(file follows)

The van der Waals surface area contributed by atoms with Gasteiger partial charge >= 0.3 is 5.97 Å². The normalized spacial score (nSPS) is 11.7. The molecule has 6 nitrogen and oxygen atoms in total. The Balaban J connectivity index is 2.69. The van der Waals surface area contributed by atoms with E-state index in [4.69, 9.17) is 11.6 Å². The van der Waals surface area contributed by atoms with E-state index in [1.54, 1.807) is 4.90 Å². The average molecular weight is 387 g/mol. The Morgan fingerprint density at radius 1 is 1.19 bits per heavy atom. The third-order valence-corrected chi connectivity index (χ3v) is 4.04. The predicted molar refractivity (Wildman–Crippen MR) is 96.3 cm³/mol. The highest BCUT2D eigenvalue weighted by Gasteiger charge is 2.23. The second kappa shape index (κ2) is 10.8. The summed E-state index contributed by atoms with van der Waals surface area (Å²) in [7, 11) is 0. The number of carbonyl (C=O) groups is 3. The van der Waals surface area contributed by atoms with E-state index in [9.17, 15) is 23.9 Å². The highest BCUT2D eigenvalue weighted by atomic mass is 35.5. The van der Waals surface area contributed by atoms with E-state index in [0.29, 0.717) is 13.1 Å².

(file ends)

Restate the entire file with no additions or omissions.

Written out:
The van der Waals surface area contributed by atoms with Gasteiger partial charge >= 0.3 is 5.97 Å². The normalized spacial score (nSPS) is 11.7. The molecule has 6 nitrogen and oxygen atoms in total. The Balaban J connectivity index is 2.69. The van der Waals surface area contributed by atoms with E-state index in [4.69, 9.17) is 11.6 Å². The van der Waals surface area contributed by atoms with E-state index in [1.54, 1.807) is 4.90 Å². The average molecular weight is 387 g/mol. The Morgan fingerprint density at radius 1 is 1.19 bits per heavy atom. The third-order valence-corrected chi connectivity index (χ3v) is 4.04. The predicted molar refractivity (Wildman–Crippen MR) is 96.3 cm³/mol. The highest BCUT2D eigenvalue weighted by Gasteiger charge is 2.23. The second kappa shape index (κ2) is 10.8. The summed E-state index contributed by atoms with van der Waals surface area (Å²) in [7, 11) is 0. The number of carbonyl (C=O) groups is 3. The van der Waals surface area contributed by atoms with E-state index in [9.17, 15) is 23.9 Å². The highest BCUT2D eigenvalue weighted by atomic mass is 35.5. The van der Waals surface area contributed by atoms with E-state index in [0.29, 0.717) is 13.1 Å².